The Supreme Court has said that law enforcement must first seek a warrant before obtaining historical cell phone location records from phone companies, upending a near-decade long practice by police.Read the complete decision here.
The court ruled 5-4 on the case, in what became one of the most awaited privacy legal decisions in the US this year.
The so-called "Carpenter" case had centered on the eponymous Timothy Carpenter, a criminal who was caught thanks to cell phone records in 2011. Law enforcement had obtained his location data from a phone provider without a search warrant, arguing the provider already had his data and Carpenter had no "reasonable expectation of privacy."
But the court found the government's warrantless access to cell-site records over a period of time "contravenes that expectation" of privacy, said (the court)....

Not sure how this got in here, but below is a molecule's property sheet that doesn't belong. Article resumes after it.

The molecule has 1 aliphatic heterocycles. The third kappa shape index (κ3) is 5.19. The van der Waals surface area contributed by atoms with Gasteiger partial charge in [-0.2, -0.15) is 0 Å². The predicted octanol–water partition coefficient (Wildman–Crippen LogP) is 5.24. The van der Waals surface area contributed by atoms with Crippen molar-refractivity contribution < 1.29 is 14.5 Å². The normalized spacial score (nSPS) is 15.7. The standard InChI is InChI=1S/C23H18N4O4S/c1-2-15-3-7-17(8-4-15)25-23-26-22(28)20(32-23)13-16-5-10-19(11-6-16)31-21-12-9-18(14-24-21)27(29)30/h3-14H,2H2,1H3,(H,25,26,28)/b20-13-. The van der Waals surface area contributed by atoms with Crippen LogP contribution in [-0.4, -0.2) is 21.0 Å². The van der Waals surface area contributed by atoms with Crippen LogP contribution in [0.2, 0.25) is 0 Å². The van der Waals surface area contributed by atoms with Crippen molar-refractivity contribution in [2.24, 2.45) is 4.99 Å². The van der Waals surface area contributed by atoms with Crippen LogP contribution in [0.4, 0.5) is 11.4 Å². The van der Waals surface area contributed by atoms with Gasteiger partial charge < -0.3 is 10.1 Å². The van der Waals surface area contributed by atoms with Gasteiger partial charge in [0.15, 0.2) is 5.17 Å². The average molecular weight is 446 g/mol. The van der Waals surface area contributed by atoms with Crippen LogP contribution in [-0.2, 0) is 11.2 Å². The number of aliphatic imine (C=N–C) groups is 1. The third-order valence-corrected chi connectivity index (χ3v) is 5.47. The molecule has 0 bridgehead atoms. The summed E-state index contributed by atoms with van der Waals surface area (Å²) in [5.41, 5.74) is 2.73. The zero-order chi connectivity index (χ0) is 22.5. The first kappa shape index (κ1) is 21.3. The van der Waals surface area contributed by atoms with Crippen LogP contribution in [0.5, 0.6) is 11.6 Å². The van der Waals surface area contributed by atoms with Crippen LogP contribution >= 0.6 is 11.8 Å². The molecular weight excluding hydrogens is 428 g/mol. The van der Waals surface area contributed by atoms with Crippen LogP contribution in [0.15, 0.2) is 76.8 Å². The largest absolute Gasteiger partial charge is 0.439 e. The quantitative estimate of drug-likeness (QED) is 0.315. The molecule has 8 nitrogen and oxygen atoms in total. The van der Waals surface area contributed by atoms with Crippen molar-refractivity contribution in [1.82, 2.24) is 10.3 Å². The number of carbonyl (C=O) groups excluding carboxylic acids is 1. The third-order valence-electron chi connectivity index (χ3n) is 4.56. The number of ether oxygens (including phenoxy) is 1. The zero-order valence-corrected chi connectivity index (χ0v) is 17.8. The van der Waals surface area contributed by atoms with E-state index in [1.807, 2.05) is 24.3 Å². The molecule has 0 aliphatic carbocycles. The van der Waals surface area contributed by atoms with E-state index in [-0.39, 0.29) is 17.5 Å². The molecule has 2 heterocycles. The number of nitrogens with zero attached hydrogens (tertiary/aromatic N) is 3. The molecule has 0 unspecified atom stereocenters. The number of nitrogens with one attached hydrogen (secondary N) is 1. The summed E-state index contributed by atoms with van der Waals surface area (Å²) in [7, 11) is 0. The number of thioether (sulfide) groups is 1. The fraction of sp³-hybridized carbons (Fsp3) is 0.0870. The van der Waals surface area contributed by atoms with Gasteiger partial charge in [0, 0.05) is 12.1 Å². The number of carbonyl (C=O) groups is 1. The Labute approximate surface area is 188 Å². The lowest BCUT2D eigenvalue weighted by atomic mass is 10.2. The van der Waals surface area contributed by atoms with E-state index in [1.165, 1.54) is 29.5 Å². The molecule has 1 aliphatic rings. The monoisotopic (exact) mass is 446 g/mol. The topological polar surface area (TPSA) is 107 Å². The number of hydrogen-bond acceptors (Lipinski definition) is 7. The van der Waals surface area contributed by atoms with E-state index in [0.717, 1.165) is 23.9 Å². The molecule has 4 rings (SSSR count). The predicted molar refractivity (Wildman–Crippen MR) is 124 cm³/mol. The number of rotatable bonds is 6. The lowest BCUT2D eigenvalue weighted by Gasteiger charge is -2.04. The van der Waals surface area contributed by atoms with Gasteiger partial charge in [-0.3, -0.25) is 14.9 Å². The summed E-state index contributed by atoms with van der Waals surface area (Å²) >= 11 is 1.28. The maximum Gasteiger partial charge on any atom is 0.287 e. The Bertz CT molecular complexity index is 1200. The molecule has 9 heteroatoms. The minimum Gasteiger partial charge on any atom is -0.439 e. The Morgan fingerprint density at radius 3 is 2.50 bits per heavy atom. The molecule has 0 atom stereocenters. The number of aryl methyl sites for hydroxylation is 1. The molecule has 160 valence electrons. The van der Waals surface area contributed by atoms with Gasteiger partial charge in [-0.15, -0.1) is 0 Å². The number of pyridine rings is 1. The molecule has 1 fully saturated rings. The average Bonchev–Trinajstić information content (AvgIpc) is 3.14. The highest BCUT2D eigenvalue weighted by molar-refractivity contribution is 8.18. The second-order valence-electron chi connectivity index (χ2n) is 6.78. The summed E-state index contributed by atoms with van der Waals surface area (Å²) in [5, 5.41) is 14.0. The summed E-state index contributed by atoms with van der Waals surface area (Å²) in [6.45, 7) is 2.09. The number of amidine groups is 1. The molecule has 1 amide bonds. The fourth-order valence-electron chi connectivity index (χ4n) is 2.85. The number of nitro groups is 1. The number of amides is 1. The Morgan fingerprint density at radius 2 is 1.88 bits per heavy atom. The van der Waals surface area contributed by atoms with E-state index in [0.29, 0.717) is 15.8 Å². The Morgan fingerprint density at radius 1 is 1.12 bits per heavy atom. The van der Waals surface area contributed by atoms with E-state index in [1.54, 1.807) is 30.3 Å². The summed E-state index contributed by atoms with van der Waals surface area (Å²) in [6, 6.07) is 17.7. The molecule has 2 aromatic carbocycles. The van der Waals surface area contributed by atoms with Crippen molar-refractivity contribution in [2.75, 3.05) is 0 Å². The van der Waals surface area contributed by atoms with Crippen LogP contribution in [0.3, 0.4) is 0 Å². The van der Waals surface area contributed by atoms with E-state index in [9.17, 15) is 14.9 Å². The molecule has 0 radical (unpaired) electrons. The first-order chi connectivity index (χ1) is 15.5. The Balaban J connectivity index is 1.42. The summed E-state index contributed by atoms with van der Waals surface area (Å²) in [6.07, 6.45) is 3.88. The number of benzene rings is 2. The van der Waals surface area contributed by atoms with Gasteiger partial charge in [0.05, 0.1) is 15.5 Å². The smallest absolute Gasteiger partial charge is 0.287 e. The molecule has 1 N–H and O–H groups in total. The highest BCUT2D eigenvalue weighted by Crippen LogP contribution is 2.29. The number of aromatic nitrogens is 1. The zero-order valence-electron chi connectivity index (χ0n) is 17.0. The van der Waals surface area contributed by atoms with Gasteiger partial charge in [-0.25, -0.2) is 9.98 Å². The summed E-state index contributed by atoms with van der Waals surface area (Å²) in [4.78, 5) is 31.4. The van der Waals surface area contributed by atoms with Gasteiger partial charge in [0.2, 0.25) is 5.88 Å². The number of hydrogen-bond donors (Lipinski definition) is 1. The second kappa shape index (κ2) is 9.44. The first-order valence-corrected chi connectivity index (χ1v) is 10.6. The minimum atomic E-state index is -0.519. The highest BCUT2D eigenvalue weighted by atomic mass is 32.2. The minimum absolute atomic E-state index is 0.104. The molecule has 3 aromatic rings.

The court stressed that the decision does not consider real-time tracking, or so-called "tower dumps," which police use to obtain information on all of the devices connected to a cell tower at during a particular period of time....
Police may, however, still obtain this data without a warrant in exigent circumstances, such as if there is an immediate threat or danger to life.
More on the Carpenter case here.